Curing Methods

The curing profile of each liner utilizes a delicate balance of resin catalyst level, curing temperature and time of exposure to maximize the installed physical properties.

After the inversion is completed, a suitable heat or UV light source is required to cure the pipe liner.

Storm Water

For traditional felt tube cured-in-place pipe projects, the equipment should be capable of delivering hot water or steam throughout the section to uniformly raise the water or steam temperature above the temperature required to affect a cure of the resin. The temperature profile is closely monitored in accordance with Inliner's patented heating methods to produce the optimum installed physical properties. The decision to cure a liner with hot water or steam is based upon many factors, most importantly the liner thickness, length and project site geometry.

 In the UV curing process, a mechanical string of lights, familiarly referred to as the light train, is moved through the liner at a controlled rate of speed. The liner is pressurized with air to ensure total expansion of the product during the curing process.

Unless otherwise specified by the owner, our technicians are trained to evaluate the project parameters and apply the curing methodology that best suits that particular application. The following lists some of the pros and cons for each method of curing.

 

WATER CURING

STEAM CURING

  • Historically proven method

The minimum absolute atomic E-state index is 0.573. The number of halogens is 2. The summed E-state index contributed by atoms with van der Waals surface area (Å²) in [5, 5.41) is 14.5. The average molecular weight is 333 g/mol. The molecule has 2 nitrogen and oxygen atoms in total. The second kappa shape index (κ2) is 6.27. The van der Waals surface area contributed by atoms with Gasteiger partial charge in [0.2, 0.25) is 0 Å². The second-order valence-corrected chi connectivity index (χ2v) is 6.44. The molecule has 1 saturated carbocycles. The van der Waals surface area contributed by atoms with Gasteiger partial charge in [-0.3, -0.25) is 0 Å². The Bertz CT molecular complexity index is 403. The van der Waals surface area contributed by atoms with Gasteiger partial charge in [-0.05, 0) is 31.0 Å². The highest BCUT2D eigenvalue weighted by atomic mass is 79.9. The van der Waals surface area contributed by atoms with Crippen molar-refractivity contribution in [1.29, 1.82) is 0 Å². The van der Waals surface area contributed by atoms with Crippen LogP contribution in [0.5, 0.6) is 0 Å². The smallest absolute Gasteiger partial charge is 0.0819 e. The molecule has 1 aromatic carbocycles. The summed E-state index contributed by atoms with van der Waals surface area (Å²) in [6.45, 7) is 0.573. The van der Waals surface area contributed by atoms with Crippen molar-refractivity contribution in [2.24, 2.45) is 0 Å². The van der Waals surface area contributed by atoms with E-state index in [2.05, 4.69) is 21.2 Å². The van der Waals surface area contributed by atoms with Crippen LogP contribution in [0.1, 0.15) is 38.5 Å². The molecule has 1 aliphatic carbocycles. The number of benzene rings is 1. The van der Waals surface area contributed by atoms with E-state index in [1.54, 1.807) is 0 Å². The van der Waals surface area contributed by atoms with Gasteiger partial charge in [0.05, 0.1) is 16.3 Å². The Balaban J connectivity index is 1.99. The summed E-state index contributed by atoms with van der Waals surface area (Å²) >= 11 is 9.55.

• Ability to address sags/standing water
  • One uniform temperature throughout pipe
  • Accommodates long lengths/large diameters
  • Less time to complete curing
  • Higher degree of cure = higher properties
  • Allows for steep slope installations
  • Limited water supply and access required
  • Consumption of Water to inflate/cure
  • Height access for inversion towers
  • Steep slope limit due to weight of water
  • Safety considerations of steam use
  • Length and thickness limitations
  • Potential of coating to blister from heat
 


UV CURING

 


  • Glass fiber allows for reduced laminate thicknesses
  • Accommodates both polyester and vinylester
    resins
  • Styrene barriers minimize environmental impact
  • Shelf life up to six months; no refrigeration
  • Ability to view liner before it is cured


 
  • Size limitation of 6-48"
  • Typically slightly higher cost compared to felt CIPP
  • Minimal expansion capability for abnormal pipes